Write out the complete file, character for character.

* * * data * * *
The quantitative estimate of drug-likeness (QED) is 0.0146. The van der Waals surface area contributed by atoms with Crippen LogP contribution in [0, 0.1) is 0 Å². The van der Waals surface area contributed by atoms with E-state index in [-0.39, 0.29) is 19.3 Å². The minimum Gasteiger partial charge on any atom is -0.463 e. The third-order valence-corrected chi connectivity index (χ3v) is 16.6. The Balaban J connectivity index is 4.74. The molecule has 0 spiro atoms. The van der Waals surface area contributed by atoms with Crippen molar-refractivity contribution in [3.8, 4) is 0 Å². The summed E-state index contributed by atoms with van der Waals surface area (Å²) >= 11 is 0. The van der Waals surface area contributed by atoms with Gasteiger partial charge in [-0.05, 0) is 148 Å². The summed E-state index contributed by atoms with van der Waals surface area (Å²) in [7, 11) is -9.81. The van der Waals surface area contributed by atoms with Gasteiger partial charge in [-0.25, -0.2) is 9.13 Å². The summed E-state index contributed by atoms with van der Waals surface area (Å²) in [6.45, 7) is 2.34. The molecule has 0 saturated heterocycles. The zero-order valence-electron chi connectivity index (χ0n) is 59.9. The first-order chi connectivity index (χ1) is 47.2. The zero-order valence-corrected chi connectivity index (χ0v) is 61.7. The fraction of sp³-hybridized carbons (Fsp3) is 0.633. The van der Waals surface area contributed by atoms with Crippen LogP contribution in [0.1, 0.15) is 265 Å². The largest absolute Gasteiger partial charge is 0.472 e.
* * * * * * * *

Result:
The quantitative estimate of drug-likeness (QED) is 0.0146. The van der Waals surface area contributed by atoms with Crippen LogP contribution in [0, 0.1) is 0 Å². The van der Waals surface area contributed by atoms with E-state index in [-0.39, 0.29) is 19.3 Å². The minimum Gasteiger partial charge on any atom is -0.463 e. The third-order valence-corrected chi connectivity index (χ3v) is 16.6. The Balaban J connectivity index is 4.74. The molecule has 0 spiro atoms. The van der Waals surface area contributed by atoms with Crippen molar-refractivity contribution in [3.8, 4) is 0 Å². The summed E-state index contributed by atoms with van der Waals surface area (Å²) >= 11 is 0. The van der Waals surface area contributed by atoms with Gasteiger partial charge in [-0.05, 0) is 148 Å². The summed E-state index contributed by atoms with van der Waals surface area (Å²) in [7, 11) is -9.81. The van der Waals surface area contributed by atoms with Gasteiger partial charge in [-0.25, -0.2) is 9.13 Å². The summed E-state index contributed by atoms with van der Waals surface area (Å²) in [6.45, 7) is 2.34. The molecule has 0 saturated heterocycles. The zero-order valence-electron chi connectivity index (χ0n) is 59.9. The first-order chi connectivity index (χ1) is 47.2. The zero-order valence-corrected chi connectivity index (χ0v) is 61.7. The fraction of sp³-hybridized carbons (Fsp3) is 0.633. The van der Waals surface area contributed by atoms with Crippen LogP contribution in [0.1, 0.15) is 265 Å². The largest absolute Gasteiger partial charge is 0.472 e.